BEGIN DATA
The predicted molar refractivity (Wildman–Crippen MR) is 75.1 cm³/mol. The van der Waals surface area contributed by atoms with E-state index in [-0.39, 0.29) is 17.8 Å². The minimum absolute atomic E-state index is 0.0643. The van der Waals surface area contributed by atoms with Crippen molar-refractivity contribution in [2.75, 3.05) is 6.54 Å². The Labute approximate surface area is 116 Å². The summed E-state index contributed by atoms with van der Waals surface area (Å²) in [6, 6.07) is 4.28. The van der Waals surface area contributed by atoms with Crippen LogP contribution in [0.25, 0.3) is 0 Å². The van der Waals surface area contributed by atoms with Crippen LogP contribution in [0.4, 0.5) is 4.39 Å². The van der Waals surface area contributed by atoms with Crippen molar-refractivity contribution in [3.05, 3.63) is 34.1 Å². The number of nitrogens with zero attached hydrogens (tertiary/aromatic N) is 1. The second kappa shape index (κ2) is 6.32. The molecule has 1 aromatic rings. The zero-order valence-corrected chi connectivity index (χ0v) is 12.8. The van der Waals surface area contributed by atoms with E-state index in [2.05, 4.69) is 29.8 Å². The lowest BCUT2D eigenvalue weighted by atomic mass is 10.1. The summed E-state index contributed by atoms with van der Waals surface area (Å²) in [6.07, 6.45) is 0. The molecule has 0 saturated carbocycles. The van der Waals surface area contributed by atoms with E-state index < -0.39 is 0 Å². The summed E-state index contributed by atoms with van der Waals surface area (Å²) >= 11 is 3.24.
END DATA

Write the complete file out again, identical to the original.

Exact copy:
The predicted molar refractivity (Wildman–Crippen MR) is 75.1 cm³/mol. The van der Waals surface area contributed by atoms with E-state index in [-0.39, 0.29) is 17.8 Å². The minimum absolute atomic E-state index is 0.0643. The van der Waals surface area contributed by atoms with Crippen molar-refractivity contribution in [2.75, 3.05) is 6.54 Å². The Labute approximate surface area is 116 Å². The summed E-state index contributed by atoms with van der Waals surface area (Å²) in [6, 6.07) is 4.28. The van der Waals surface area contributed by atoms with Crippen LogP contribution in [0.25, 0.3) is 0 Å². The van der Waals surface area contributed by atoms with Crippen LogP contribution in [0.4, 0.5) is 4.39 Å². The van der Waals surface area contributed by atoms with Crippen molar-refractivity contribution in [3.05, 3.63) is 34.1 Å². The number of nitrogens with zero attached hydrogens (tertiary/aromatic N) is 1. The second kappa shape index (κ2) is 6.32. The molecule has 1 aromatic rings. The zero-order valence-corrected chi connectivity index (χ0v) is 12.8. The van der Waals surface area contributed by atoms with E-state index in [2.05, 4.69) is 29.8 Å². The lowest BCUT2D eigenvalue weighted by atomic mass is 10.1. The summed E-state index contributed by atoms with van der Waals surface area (Å²) in [6.07, 6.45) is 0. The molecule has 0 saturated carbocycles. The van der Waals surface area contributed by atoms with E-state index < -0.39 is 0 Å². The summed E-state index contributed by atoms with van der Waals surface area (Å²) >= 11 is 3.24.